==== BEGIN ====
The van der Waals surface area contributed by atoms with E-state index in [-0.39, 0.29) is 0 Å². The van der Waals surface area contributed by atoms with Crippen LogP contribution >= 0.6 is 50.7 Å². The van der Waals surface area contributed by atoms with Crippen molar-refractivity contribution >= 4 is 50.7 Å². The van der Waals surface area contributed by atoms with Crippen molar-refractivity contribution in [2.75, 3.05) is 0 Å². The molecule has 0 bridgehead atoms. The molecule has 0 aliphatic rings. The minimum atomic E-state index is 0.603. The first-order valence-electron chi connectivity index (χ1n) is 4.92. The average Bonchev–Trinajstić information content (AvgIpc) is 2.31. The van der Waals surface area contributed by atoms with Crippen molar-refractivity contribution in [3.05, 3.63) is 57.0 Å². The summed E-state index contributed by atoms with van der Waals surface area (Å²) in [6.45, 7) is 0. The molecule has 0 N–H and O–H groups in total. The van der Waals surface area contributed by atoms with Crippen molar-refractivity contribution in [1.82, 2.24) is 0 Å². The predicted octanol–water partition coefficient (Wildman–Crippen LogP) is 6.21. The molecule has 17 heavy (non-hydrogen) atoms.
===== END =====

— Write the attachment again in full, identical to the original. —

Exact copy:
The van der Waals surface area contributed by atoms with E-state index in [-0.39, 0.29) is 0 Å². The van der Waals surface area contributed by atoms with Crippen LogP contribution >= 0.6 is 50.7 Å². The van der Waals surface area contributed by atoms with Crippen molar-refractivity contribution >= 4 is 50.7 Å². The van der Waals surface area contributed by atoms with Crippen molar-refractivity contribution in [2.75, 3.05) is 0 Å². The molecule has 0 bridgehead atoms. The molecule has 0 aliphatic rings. The minimum atomic E-state index is 0.603. The first-order valence-electron chi connectivity index (χ1n) is 4.92. The average Bonchev–Trinajstić information content (AvgIpc) is 2.31. The van der Waals surface area contributed by atoms with Crippen molar-refractivity contribution in [3.05, 3.63) is 57.0 Å². The summed E-state index contributed by atoms with van der Waals surface area (Å²) in [6.45, 7) is 0. The molecule has 0 N–H and O–H groups in total. The van der Waals surface area contributed by atoms with Crippen molar-refractivity contribution in [1.82, 2.24) is 0 Å². The predicted octanol–water partition coefficient (Wildman–Crippen LogP) is 6.21. The molecule has 17 heavy (non-hydrogen) atoms.